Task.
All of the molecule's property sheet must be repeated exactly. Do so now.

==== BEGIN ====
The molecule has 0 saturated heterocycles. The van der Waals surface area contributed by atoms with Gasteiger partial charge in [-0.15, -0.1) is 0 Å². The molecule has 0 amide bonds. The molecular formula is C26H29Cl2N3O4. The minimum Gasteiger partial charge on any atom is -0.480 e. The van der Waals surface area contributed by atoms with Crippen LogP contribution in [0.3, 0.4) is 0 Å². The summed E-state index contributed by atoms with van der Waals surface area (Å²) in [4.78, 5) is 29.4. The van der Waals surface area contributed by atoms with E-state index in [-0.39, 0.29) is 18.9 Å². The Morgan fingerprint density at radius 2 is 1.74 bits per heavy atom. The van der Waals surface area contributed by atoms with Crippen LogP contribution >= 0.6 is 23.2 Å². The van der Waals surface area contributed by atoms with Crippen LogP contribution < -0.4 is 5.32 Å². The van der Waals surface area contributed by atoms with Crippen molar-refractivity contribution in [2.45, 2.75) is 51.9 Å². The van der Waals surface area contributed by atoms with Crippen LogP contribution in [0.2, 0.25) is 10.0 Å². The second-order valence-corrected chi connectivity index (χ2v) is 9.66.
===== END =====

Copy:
The molecule has 0 saturated heterocycles. The van der Waals surface area contributed by atoms with Gasteiger partial charge in [-0.15, -0.1) is 0 Å². The molecule has 0 amide bonds. The molecular formula is C26H29Cl2N3O4. The minimum Gasteiger partial charge on any atom is -0.480 e. The van der Waals surface area contributed by atoms with Crippen LogP contribution in [0.3, 0.4) is 0 Å². The summed E-state index contributed by atoms with van der Waals surface area (Å²) in [4.78, 5) is 29.4. The van der Waals surface area contributed by atoms with E-state index in [-0.39, 0.29) is 18.9 Å². The Morgan fingerprint density at radius 2 is 1.74 bits per heavy atom. The van der Waals surface area contributed by atoms with Crippen LogP contribution >= 0.6 is 23.2 Å². The van der Waals surface area contributed by atoms with Crippen LogP contribution < -0.4 is 5.32 Å². The van der Waals surface area contributed by atoms with Crippen molar-refractivity contribution in [2.45, 2.75) is 51.9 Å². The van der Waals surface area contributed by atoms with Crippen LogP contribution in [0.2, 0.25) is 10.0 Å². The second-order valence-corrected chi connectivity index (χ2v) is 9.66.